Love or hate her catchy music, or maybe just envy her cats—either way, it’s undeniable that Taylor Swift has been an extra-hot topic this week after her public conversation with Apple.
In Case You Missed It:
On June 8 at WWDC, Apple announced the June 30 release of Apple Music, a new music streaming service intended to compete with Spotify, eclipse Tidal’s floundering efforts, and ensure that the almost-defunct Pandora remains as such. Apple Music has been slated to include a $10 streaming subscription plan, a free Internet radio station, and a media platform, which would allow artists to upload new content immediately available to listeners. In an effort to attract users from the competition, Apple also announced a free 3-month trial period—an unheard of and certainly expensive incentive. Immediately controversial, however, was Apple’s fine-print statement that artists, etc. would receive no royalties during that trial period—painful losses for those in the music industry.
Fast forward to Saturday, June 21:
The Internet and Apple received an open letter from Taylor Swift: “To Apple, Love Taylor.” In her note, Swift rebuked Apple for disrespecting artists, producers, and songwriters by withholding royalties, in addition she pointed out that the decision is uncharacteristic for the normally progressive brand.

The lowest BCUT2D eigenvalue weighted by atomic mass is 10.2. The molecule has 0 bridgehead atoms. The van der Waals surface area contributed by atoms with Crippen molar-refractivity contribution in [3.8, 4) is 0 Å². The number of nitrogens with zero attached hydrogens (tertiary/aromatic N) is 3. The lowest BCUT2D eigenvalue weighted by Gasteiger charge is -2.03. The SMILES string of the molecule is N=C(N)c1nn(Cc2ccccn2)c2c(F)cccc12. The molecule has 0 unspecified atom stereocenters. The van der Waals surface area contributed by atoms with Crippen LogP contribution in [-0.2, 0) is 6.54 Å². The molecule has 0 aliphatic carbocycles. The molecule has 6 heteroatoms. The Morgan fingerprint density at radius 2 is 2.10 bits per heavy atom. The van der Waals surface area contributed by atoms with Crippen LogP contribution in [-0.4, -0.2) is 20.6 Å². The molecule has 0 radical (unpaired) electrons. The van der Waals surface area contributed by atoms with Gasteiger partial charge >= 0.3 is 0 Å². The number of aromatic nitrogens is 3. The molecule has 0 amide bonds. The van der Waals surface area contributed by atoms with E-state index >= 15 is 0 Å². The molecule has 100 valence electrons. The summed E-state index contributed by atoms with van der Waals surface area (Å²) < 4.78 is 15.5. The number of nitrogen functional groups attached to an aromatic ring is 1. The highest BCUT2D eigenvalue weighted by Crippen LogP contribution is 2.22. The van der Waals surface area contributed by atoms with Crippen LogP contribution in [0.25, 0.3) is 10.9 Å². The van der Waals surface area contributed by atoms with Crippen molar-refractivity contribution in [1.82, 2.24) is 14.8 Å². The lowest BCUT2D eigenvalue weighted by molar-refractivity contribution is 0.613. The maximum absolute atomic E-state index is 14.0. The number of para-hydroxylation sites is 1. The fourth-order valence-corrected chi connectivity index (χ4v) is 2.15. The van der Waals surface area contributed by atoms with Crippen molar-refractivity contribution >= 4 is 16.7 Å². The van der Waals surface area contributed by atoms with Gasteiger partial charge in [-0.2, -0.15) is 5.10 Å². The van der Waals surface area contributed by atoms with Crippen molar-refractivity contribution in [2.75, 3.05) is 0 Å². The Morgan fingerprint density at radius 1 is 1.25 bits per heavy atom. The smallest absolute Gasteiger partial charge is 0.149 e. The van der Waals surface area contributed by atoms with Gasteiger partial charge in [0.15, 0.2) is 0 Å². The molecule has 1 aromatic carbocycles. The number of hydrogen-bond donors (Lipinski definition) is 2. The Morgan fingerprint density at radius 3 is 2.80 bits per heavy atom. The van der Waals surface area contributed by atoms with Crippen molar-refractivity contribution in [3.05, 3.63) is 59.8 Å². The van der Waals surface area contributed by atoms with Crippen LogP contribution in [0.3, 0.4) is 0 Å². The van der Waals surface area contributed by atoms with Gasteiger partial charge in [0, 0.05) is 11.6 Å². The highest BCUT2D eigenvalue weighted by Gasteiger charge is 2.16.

Seventeen hours later, Sunday, June 22:
Eddy Cue, Apple Senior VP of Internet Software and Services, responded to Swift on Twitter. He humbly apologized on behalf of Apple and retracted their no-royalties plan.
Currently, the Internet is flipping out:
There are several lessons to be learned from this conversation between Swift and Apple, but also some factors to consider:
- Internet speed
The turnaround of this online conversation is staggering and that’s a large part of what makes it so impressive: just 17 hours lapsed between Swift’s article being published and Eddy Cue’s response early the next morning. Apple pounced with a response before other, angrier opinions could be voiced. Thus, the opinions that did hit the news were positive, mostly on Swift, sure, but Apple only seems rebuked and certainly not like they’ve been beaten.
- The power of social media
Social media allowed two individuals to correspond instantaneously and publicly. While Cue stated that he privately called Swift after reading her note, the key discussion points were available for the world to read. Good on you, Swift; Apple could not avoid the discussion, and what other response could they have given but a positive one?
- The priceless personal brand
Brand, I believe, is the most powerful factor at work in this situation. While this weekend’s conversation took place between Eddy Cue and Taylor Swift, the two are representatives for brands: Apple, and Swift herself representing her $200 million “Taylor Swift” personal brand. Cue stated in an interview that Swift’s letter was not the sole factor that caused Apple to reverse its decision; it was simply that last straw, the final weight that tipped the scale.
By acknowledging Swift’s appeal and logic, Apple has appeared gracious, humble, reasonable, and even good-natured via Eddy Cue’s Tweets. Cue portrayed more personality for Apple than we’ve seen since the days of the Mac-PC commercials. This isn’t a PR nightmare, as some articles have stated, but rather what turned out to be a positive, productive, and ultimately mutually beneficial conversation between two of the most powerful brands in the world.